If you find a cemetery of interest on the list, you can click on it to go directly to the website for that cemetery.  From there you can then click on the “Search Records” option and enter the last name (and optionally the first name) to get a list of matches within that cemetery. I tried a partial surname search (i.e. I typed “SMI” for the last name, and all the Smiths, etc were returned by the search.)

In addition to searching on a per cemetery basis, you can optionally search all the cemeteries in their system at once. In order to do this, select “Genealogy and Memorials” from the home page. You will be taken to the site cemsearch.com. The search box on this site will return a list of all the matching records from all the cemeteries in the webcemetery program. Clicking on one of the returned matches will take you to the individual cemetery record for further information.

Webcemeteries is a site definitely worth checking out. You may also want to monitor it every couple of months or so to see if any new cemeteries of interest to you have joined their program.

So that’s the Friday’s Find this week — webcemeteries.com!

Thriller Thursday – William S. Shaner’s Terrible Death

Today’s Thriller Thurday posting (a prompt suggested by members of Geneabloggers) is the tragic story of William S. Shaner.

William S. Shaner was born November 24, 1840, probably in Chester County, Pennsylvania. He was the oldest child of Thomas Maberry Shaner and Naomi Strickland. William had a hard childhood in so much as his mother died October 4, 1849 just months before William’s 9th birthday. He and his younger siblings were apparently taken in by relatives or apprenticed out as none of them are living with their father in the 1850 census.

While there are a couple of other William Shaners in Chester County of similar age, it is believed that he is the William Shaner, age 9, living with the family of David (aka Daniel) Benner in East Coventry Township, Chester County, PA in 1850. (William’s younger brother, Davis E. Shaner, is living with Henry and Elizabeth Shaner and is listed on the same census sheet, just 2 families later.) Mr. Benner was a carpenter, and although William did not become a carpenter himself, it is possible that he was originally placed with the Benners to learn that trade.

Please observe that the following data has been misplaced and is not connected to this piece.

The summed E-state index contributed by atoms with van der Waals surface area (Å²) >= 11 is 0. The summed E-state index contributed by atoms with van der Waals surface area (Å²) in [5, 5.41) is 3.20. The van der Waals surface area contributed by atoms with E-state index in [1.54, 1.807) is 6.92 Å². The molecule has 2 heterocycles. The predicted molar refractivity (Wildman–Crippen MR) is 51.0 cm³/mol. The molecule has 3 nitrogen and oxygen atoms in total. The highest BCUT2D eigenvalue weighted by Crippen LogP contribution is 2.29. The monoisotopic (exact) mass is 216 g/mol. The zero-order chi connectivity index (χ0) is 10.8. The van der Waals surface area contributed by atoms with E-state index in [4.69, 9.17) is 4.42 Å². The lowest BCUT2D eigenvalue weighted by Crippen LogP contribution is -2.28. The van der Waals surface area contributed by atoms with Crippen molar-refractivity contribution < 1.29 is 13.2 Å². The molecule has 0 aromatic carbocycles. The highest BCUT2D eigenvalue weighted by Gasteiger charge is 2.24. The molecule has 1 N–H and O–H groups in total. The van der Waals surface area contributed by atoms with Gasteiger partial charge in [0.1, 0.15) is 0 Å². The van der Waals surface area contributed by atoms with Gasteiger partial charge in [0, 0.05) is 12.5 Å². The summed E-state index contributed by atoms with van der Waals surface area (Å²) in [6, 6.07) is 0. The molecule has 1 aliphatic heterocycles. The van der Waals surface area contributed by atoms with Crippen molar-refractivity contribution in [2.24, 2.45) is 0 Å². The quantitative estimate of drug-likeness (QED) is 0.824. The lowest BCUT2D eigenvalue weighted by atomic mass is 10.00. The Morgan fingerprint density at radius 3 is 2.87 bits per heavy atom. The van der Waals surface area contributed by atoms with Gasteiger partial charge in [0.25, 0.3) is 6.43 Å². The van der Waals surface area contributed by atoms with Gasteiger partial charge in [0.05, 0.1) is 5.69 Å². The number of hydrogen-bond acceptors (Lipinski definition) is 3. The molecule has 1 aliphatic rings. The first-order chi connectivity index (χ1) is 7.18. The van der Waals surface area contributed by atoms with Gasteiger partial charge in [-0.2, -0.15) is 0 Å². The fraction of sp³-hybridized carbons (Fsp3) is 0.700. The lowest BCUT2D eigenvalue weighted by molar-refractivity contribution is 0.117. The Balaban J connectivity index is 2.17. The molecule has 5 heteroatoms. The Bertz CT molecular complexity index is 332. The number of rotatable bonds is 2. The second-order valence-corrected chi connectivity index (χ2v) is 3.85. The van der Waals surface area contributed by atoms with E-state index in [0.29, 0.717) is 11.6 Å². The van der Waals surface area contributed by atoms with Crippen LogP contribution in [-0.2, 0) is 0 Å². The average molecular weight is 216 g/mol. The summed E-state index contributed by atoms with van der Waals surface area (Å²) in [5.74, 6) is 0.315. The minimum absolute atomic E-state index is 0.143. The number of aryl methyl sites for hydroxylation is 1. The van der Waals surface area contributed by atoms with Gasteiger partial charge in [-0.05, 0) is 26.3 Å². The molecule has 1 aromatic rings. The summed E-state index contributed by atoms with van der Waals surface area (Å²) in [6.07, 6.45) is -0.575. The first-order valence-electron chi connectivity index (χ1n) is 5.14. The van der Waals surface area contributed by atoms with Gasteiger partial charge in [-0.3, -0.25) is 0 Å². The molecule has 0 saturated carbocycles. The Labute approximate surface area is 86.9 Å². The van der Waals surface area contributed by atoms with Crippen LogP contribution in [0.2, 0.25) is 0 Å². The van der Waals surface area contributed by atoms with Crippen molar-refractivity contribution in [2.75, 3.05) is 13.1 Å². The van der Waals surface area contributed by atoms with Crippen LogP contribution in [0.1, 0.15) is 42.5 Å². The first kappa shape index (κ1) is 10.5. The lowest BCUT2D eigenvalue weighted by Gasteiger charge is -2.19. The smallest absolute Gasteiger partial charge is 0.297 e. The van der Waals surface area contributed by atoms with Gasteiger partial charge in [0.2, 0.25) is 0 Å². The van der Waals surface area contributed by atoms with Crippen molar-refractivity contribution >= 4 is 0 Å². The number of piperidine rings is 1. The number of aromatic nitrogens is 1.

At some point in the 1850s, William’s father Thomas married a woman named Margaret. Together they had a son Thomas Jr., born in 1859. By the time of the 1860 census, both William and his younger sister Phoebe had moved back home and were living in Uwchlan Township with their father and his new wife and son. Oddly enough both William (then aged 19) and Phoebe (then aged 14) are listed as having attended school that year.

On December 21, 1864, William married Sallie Milligan at the Lutheran parsonage at Lionville, Pennsylvania. Together they had two known children, Jefferson S. in 1865 and William in 1869. In 1870, the couple and their sons were living in Uwchlan. Sadly, Sallie died in 1876. And it was only about a year later, on December 20, 1877 that William S. Shaner met his tragic fate.

William was an employee of the American Wood Paper Company of Spring City, PA. Paper-making was a big business in Chester County, PA. As early as 1800 there were at least 8 paper mills and by 1874 there were reportedly 37 paper mills in the county. The American Wood Paper Company, where William was employed, was noted as being a pioneer in the use of wood as a raw material for making paper rather than the traditional rags, linen and cotton.

Paper-making was a hazardous industry and due to the nature of the machinery and the pulleys, personal injury was a constant threat. Sadly, William’s life was claimed in just such an industrial accident.